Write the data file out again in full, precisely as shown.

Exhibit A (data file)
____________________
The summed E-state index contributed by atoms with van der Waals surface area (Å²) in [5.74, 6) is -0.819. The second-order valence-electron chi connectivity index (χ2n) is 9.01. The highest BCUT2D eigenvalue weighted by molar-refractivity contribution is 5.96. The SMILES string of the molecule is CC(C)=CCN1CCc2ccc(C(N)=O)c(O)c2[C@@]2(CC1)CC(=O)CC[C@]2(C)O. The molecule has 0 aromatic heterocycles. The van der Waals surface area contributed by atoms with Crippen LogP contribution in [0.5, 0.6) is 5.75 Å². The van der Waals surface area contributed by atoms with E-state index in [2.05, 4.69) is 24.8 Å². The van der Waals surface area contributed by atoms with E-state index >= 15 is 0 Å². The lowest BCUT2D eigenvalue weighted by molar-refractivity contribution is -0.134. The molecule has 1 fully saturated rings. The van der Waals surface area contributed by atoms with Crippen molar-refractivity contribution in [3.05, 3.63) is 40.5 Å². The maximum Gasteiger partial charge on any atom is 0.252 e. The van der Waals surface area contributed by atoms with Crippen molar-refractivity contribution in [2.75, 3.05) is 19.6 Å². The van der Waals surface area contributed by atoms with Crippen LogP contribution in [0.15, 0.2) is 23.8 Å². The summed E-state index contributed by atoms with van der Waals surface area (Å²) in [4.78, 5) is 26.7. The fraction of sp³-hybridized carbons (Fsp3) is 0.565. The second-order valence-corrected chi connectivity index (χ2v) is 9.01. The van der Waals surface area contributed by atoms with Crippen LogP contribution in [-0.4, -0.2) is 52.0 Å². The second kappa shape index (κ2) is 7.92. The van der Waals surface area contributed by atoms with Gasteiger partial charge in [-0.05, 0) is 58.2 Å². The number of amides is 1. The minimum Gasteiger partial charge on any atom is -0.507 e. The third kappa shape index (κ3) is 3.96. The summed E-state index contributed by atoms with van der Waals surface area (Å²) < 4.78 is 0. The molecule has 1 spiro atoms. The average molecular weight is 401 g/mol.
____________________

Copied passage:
The summed E-state index contributed by atoms with van der Waals surface area (Å²) in [5.74, 6) is -0.819. The second-order valence-electron chi connectivity index (χ2n) is 9.01. The highest BCUT2D eigenvalue weighted by molar-refractivity contribution is 5.96. The SMILES string of the molecule is CC(C)=CCN1CCc2ccc(C(N)=O)c(O)c2[C@@]2(CC1)CC(=O)CC[C@]2(C)O. The molecule has 0 aromatic heterocycles. The van der Waals surface area contributed by atoms with Crippen LogP contribution in [0.5, 0.6) is 5.75 Å². The van der Waals surface area contributed by atoms with E-state index in [2.05, 4.69) is 24.8 Å². The van der Waals surface area contributed by atoms with E-state index >= 15 is 0 Å². The lowest BCUT2D eigenvalue weighted by molar-refractivity contribution is -0.134. The molecule has 1 fully saturated rings. The van der Waals surface area contributed by atoms with Crippen molar-refractivity contribution in [3.05, 3.63) is 40.5 Å². The maximum Gasteiger partial charge on any atom is 0.252 e. The van der Waals surface area contributed by atoms with Crippen molar-refractivity contribution in [2.75, 3.05) is 19.6 Å². The van der Waals surface area contributed by atoms with Crippen LogP contribution in [0.15, 0.2) is 23.8 Å². The summed E-state index contributed by atoms with van der Waals surface area (Å²) in [4.78, 5) is 26.7. The fraction of sp³-hybridized carbons (Fsp3) is 0.565. The second-order valence-corrected chi connectivity index (χ2v) is 9.01. The van der Waals surface area contributed by atoms with Crippen LogP contribution in [-0.4, -0.2) is 52.0 Å². The second kappa shape index (κ2) is 7.92. The van der Waals surface area contributed by atoms with Gasteiger partial charge in [-0.05, 0) is 58.2 Å². The number of amides is 1. The minimum Gasteiger partial charge on any atom is -0.507 e. The third kappa shape index (κ3) is 3.96. The summed E-state index contributed by atoms with van der Waals surface area (Å²) < 4.78 is 0. The molecule has 1 spiro atoms. The average molecular weight is 401 g/mol.